Pulse variability can be introduced through software, for the purpose of thwarting habituation of the nervous system to the field stimulation, or when the precise resonance frequency is not known. The variability may be a pseudo-random variation within a narrow interval, or it can take the form of a frequency or amplitude sweep in time. The pulse variability may be under control of the subject.
The program that causes a monitor to display a pulsing image may be run on a remote computer that is connected to the user computer by a link; the latter may partly belong to a network, which may be the Internet.
For a TV monitor, the image pulsing may be inherent in the video stream as it flows from the video source, or else the stream may be modulated such as to overlay the pulsing. In the first case, a live TV broadcast can be arranged to have the feature imbedded simply by slightly pulsing the illumination of the scene that is being broadcast. This method can of course also be used in making movies and recording video tapes and DVDs.
Video tapes can be edited such as to overlay the pulsing by means of modulating hardware. A simple modulator is discussed wherein the luminance signal of composite video is pulsed without affecting the chroma signal. The same effect may be introduced at the consumer end, by modulating the video stream that is produced by the video source. A DVD can be edited through software, by introducing pulse-like variations in the digital RGB signals. Image intensity pulses can be overlaid onto the analog component video output of a DVD player by modulating the luminance signal component. Before entering the TV set, a television signal can be modulated such as to cause pulsing of the image intensity by means of a variable delay line that is connected to a pulse generator.
Certain monitors can emit electromagnetic field pulses that excite a sensory resonance in a nearby subject, through image pulses that are so weak as to be subliminal. This is unfortunate since it opens a way for mischievous application of the invention, whereby people are exposed unknowingly to manipulation of their nervous systems for someone else's purposes. Such application would be unethical and is of course not advocated. It is mentioned here in order to alert the public to the possibility of covert abuse that may occur while being online, or while watching TV, a video, or a DVD.
DESCRIPTION OF THE DRAWINGS
FIG. 1 illustrates the electromagnetic field that emanates from a monitor when the video signal is modulated such as to cause pulses in image intensity, and a nearby subject who is exposed to the field.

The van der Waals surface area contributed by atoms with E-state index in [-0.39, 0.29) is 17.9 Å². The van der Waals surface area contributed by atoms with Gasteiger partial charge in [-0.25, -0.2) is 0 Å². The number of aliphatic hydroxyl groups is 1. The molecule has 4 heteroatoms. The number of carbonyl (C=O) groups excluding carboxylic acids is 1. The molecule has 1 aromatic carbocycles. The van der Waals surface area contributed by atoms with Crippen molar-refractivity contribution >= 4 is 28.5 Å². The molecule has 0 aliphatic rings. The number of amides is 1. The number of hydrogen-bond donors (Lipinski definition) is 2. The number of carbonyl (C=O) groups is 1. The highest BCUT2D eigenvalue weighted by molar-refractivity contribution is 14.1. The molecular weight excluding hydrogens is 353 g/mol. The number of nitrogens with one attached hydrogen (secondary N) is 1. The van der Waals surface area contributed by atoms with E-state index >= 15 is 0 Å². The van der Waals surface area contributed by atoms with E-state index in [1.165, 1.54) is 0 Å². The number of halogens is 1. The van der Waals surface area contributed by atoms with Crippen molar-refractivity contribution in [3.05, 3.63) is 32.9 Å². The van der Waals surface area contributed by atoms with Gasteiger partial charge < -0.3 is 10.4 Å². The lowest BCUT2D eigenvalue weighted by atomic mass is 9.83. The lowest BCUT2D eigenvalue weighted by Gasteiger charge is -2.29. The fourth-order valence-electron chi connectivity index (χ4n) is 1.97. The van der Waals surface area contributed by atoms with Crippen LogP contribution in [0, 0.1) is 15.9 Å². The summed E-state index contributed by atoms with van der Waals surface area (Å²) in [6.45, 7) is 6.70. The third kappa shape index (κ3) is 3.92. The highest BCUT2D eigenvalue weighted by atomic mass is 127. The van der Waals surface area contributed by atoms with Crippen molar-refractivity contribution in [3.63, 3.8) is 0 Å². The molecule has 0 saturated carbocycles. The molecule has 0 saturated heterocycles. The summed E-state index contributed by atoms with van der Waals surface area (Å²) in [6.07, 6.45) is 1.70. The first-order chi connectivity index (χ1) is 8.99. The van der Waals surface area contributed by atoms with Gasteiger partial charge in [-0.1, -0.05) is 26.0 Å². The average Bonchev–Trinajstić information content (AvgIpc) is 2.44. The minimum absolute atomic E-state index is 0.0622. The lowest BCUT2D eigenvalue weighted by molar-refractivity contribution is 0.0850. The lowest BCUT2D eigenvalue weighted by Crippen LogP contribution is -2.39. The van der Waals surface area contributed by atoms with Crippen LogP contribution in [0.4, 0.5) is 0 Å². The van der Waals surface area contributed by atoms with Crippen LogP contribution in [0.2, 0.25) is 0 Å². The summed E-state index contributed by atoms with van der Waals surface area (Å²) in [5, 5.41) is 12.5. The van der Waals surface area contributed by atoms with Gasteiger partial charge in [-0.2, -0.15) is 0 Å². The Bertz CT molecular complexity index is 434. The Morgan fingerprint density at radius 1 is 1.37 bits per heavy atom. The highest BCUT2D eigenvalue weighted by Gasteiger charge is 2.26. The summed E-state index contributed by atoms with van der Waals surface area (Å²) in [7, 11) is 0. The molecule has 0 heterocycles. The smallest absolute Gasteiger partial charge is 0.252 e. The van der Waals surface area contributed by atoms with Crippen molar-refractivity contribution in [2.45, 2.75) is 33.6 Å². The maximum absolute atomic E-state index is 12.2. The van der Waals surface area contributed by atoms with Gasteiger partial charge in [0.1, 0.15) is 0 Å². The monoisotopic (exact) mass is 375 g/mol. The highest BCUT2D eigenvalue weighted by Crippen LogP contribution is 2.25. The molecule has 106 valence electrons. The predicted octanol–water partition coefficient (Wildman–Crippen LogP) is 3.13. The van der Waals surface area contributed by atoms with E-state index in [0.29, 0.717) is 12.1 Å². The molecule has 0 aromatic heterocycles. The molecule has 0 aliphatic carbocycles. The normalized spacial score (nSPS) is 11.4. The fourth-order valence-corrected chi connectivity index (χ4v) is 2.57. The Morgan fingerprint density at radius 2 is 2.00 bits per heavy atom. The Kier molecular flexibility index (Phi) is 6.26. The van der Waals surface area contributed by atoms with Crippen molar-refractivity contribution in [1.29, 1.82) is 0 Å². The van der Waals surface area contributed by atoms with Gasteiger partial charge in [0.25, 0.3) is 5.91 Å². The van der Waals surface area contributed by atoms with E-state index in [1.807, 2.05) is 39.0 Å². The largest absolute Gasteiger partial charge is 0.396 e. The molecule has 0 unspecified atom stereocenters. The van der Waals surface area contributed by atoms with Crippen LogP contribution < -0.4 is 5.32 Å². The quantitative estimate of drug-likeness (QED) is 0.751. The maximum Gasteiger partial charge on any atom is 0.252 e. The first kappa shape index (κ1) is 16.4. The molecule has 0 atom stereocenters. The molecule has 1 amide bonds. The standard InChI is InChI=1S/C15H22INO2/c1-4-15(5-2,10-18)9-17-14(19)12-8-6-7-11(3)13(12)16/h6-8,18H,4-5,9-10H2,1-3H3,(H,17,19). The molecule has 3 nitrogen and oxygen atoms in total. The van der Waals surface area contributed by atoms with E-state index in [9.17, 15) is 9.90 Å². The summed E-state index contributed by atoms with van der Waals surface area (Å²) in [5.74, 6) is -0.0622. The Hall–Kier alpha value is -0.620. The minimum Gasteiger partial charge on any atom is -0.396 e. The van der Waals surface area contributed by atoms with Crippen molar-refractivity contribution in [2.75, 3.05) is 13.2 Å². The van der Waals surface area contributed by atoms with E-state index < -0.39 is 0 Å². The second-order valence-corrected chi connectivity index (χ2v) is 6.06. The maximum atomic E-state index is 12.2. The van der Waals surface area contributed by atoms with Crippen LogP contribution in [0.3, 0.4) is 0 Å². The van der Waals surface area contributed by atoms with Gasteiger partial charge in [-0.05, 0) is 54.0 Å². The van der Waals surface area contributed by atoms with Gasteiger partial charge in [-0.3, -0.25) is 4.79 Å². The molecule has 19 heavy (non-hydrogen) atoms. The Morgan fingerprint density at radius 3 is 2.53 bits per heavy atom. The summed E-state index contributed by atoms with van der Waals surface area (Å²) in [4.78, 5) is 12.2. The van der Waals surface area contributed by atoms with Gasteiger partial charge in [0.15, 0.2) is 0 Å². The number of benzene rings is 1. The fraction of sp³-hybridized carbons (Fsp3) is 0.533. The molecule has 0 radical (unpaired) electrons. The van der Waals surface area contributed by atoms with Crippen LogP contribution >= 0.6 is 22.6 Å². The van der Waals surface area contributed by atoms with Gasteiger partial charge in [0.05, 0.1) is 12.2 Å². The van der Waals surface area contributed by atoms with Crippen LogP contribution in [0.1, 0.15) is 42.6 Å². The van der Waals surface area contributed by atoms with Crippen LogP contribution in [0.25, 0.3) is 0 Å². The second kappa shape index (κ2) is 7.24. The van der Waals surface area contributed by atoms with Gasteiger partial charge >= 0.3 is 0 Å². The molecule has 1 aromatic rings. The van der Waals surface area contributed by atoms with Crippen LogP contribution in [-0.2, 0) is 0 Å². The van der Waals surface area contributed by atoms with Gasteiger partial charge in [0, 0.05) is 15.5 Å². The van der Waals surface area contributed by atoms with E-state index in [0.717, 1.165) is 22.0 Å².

FIG. 2 shows a circuit for modulation of a composite video signal for the purpose of pulsing the image intensity.
FIG. 3 shows the circuit for a simple pulse generator.
FIG. 4 illustrates how a pulsed electromagnetic field can be generated with a computer monitor.
FIG. 5 shows a pulsed electromagnetic field that is generated by a television set through modulation of the RF signal input to the TV.
FIG. 6 outlines the structure of a computer program for producing a pulsed image.
FIG. 7 shows an extrapolation procedure introduced for improving timing accuracy of the program of FIG. 6.
FIG. 8 illustrates the action of the extrapolation procedure of FIG. 7.
FIG. 9 shows a subject exposed to a pulsed electromagnetic field emanating from a monitor which is responsive to a program running on a remote computer via a link that involves the Internet.
FIG. 10 shows the block diagram of a circuit for frequency wobbling of a TV signal for the purpose of pulsing the intensity of the image displayed on a TV monitor.
FIG. 11 depicts schematically a recording medium in the form of a video tape with recorded data, and the attribute of the signal that causes the intensity of the displayed image to be pulsed.
FIG. 12 illustrates how image pulsing can be embedded in a video signal by pulsing the illumination of the scene that is being recorded.
FIG. 13 shows a routine that introduces pulse variability into the computer program of FIG. 6.
FIG. 14 shows schematically how a CRT emits an electromagnetic field when the displayed image is pulsed.
FIG. 15 shows how the intensity of the image displayed on a monitor can be pulsed through the brightness control terminal of the monitor.
FIG. 16 illustrates the action of the polarization disc that serves as a model for grounded conductors in the back of a CRT screen.
FIG. 17 shows the circuit for overlaying image intensity pulses on a DVD output.
FIG. 18 shows measured data for pulsed electric fields emitted by two different CRT type monitors, and a comparison with theory.
Computer monitors and TV monitors emit electromagnetic fields. Part of the emission occurs at the low frequencies at which displayed images are changing. For instance, a rythmic pulsing of the intensity of an image causes electromagnetic field emission at the pulse frequency, with a strength proportional to the pulse amplitude. The field is briefly referred to as “screen emission”. In discussing this effect, any part or all what is displayed on the monitor screen is called an image. A monitor of the cathode ray tube (CRT) type has three electron beams, one for each of the basic colors red, green, and blue. The intensity of an image is here defined as